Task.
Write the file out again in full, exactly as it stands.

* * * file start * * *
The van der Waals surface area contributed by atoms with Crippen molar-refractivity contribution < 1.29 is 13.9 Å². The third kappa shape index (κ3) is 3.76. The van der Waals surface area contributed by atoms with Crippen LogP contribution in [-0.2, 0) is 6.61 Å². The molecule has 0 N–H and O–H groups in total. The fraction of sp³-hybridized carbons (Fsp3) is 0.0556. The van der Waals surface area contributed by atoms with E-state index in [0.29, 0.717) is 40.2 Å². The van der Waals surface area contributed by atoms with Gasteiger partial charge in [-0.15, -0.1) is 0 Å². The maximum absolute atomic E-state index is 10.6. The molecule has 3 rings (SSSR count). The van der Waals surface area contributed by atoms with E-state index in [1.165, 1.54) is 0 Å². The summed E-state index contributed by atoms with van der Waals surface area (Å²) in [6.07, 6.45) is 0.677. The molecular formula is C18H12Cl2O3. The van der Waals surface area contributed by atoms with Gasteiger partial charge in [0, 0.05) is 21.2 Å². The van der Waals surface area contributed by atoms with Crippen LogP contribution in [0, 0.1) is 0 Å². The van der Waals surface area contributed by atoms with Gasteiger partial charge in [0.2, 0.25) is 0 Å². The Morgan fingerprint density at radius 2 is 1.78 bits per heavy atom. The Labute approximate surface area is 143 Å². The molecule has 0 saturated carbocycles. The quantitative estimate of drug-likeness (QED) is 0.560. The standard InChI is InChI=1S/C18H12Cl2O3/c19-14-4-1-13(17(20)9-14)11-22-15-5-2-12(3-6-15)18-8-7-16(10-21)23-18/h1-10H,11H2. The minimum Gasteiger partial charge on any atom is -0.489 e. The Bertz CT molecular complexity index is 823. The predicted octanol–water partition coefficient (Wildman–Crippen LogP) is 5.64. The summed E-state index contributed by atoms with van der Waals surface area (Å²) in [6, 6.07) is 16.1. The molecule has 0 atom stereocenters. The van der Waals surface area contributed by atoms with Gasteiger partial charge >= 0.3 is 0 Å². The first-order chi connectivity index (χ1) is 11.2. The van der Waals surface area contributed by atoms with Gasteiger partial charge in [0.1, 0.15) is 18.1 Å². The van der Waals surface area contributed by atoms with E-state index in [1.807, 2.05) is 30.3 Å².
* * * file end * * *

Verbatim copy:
The van der Waals surface area contributed by atoms with Crippen molar-refractivity contribution < 1.29 is 13.9 Å². The third kappa shape index (κ3) is 3.76. The van der Waals surface area contributed by atoms with Crippen LogP contribution in [-0.2, 0) is 6.61 Å². The molecule has 0 N–H and O–H groups in total. The fraction of sp³-hybridized carbons (Fsp3) is 0.0556. The van der Waals surface area contributed by atoms with E-state index in [0.29, 0.717) is 40.2 Å². The van der Waals surface area contributed by atoms with Gasteiger partial charge in [-0.15, -0.1) is 0 Å². The maximum absolute atomic E-state index is 10.6. The molecule has 3 rings (SSSR count). The van der Waals surface area contributed by atoms with E-state index in [1.165, 1.54) is 0 Å². The summed E-state index contributed by atoms with van der Waals surface area (Å²) in [6.07, 6.45) is 0.677. The molecular formula is C18H12Cl2O3. The van der Waals surface area contributed by atoms with Gasteiger partial charge in [0, 0.05) is 21.2 Å². The van der Waals surface area contributed by atoms with Crippen LogP contribution in [0, 0.1) is 0 Å². The van der Waals surface area contributed by atoms with Gasteiger partial charge in [0.2, 0.25) is 0 Å². The Morgan fingerprint density at radius 2 is 1.78 bits per heavy atom. The Labute approximate surface area is 143 Å². The molecule has 0 saturated carbocycles. The quantitative estimate of drug-likeness (QED) is 0.560. The standard InChI is InChI=1S/C18H12Cl2O3/c19-14-4-1-13(17(20)9-14)11-22-15-5-2-12(3-6-15)18-8-7-16(10-21)23-18/h1-10H,11H2. The minimum Gasteiger partial charge on any atom is -0.489 e. The Bertz CT molecular complexity index is 823. The predicted octanol–water partition coefficient (Wildman–Crippen LogP) is 5.64. The summed E-state index contributed by atoms with van der Waals surface area (Å²) in [6, 6.07) is 16.1. The molecule has 0 atom stereocenters. The van der Waals surface area contributed by atoms with Gasteiger partial charge >= 0.3 is 0 Å². The first-order chi connectivity index (χ1) is 11.2. The van der Waals surface area contributed by atoms with Gasteiger partial charge in [0.1, 0.15) is 18.1 Å². The van der Waals surface area contributed by atoms with E-state index in [1.807, 2.05) is 30.3 Å².